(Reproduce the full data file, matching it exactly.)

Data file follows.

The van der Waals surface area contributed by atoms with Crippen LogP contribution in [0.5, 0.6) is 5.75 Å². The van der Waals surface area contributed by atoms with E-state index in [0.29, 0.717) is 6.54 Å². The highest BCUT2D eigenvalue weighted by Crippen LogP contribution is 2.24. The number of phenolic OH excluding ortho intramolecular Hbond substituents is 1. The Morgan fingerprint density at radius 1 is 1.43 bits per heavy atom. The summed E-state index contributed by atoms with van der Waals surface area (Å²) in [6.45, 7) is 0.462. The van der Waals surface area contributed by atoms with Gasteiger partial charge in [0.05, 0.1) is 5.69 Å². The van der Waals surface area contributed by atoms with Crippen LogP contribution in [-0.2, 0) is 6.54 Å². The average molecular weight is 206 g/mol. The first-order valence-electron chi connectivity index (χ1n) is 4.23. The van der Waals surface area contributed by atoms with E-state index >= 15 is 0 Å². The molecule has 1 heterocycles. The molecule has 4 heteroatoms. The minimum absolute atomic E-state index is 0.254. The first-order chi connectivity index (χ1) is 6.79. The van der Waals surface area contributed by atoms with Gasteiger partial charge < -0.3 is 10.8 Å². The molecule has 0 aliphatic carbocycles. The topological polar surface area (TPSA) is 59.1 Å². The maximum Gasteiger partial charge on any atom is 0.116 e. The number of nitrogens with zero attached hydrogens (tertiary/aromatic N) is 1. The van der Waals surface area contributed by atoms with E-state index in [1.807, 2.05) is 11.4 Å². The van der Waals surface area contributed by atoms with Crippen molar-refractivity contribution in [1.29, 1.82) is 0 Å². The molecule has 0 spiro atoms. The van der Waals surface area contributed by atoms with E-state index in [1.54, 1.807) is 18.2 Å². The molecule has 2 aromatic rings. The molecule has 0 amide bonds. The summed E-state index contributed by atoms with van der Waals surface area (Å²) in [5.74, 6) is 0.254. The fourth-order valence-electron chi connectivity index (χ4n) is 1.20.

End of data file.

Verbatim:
The van der Waals surface area contributed by atoms with Crippen LogP contribution in [0.5, 0.6) is 5.75 Å². The van der Waals surface area contributed by atoms with E-state index in [0.29, 0.717) is 6.54 Å². The highest BCUT2D eigenvalue weighted by Crippen LogP contribution is 2.24. The number of phenolic OH excluding ortho intramolecular Hbond substituents is 1. The Morgan fingerprint density at radius 1 is 1.43 bits per heavy atom. The summed E-state index contributed by atoms with van der Waals surface area (Å²) in [6.45, 7) is 0.462. The van der Waals surface area contributed by atoms with Gasteiger partial charge in [0.05, 0.1) is 5.69 Å². The van der Waals surface area contributed by atoms with Crippen LogP contribution in [-0.2, 0) is 6.54 Å². The average molecular weight is 206 g/mol. The first-order valence-electron chi connectivity index (χ1n) is 4.23. The van der Waals surface area contributed by atoms with E-state index >= 15 is 0 Å². The molecule has 1 heterocycles. The molecule has 4 heteroatoms. The minimum absolute atomic E-state index is 0.254. The first-order chi connectivity index (χ1) is 6.79. The van der Waals surface area contributed by atoms with Gasteiger partial charge < -0.3 is 10.8 Å². The molecule has 0 aliphatic carbocycles. The topological polar surface area (TPSA) is 59.1 Å². The maximum Gasteiger partial charge on any atom is 0.116 e. The number of nitrogens with zero attached hydrogens (tertiary/aromatic N) is 1. The van der Waals surface area contributed by atoms with E-state index in [1.807, 2.05) is 11.4 Å². The van der Waals surface area contributed by atoms with Crippen molar-refractivity contribution in [1.29, 1.82) is 0 Å². The molecule has 0 spiro atoms. The van der Waals surface area contributed by atoms with E-state index in [1.54, 1.807) is 18.2 Å². The molecule has 2 aromatic rings. The molecule has 0 amide bonds. The summed E-state index contributed by atoms with van der Waals surface area (Å²) in [5.74, 6) is 0.254. The fourth-order valence-electron chi connectivity index (χ4n) is 1.20.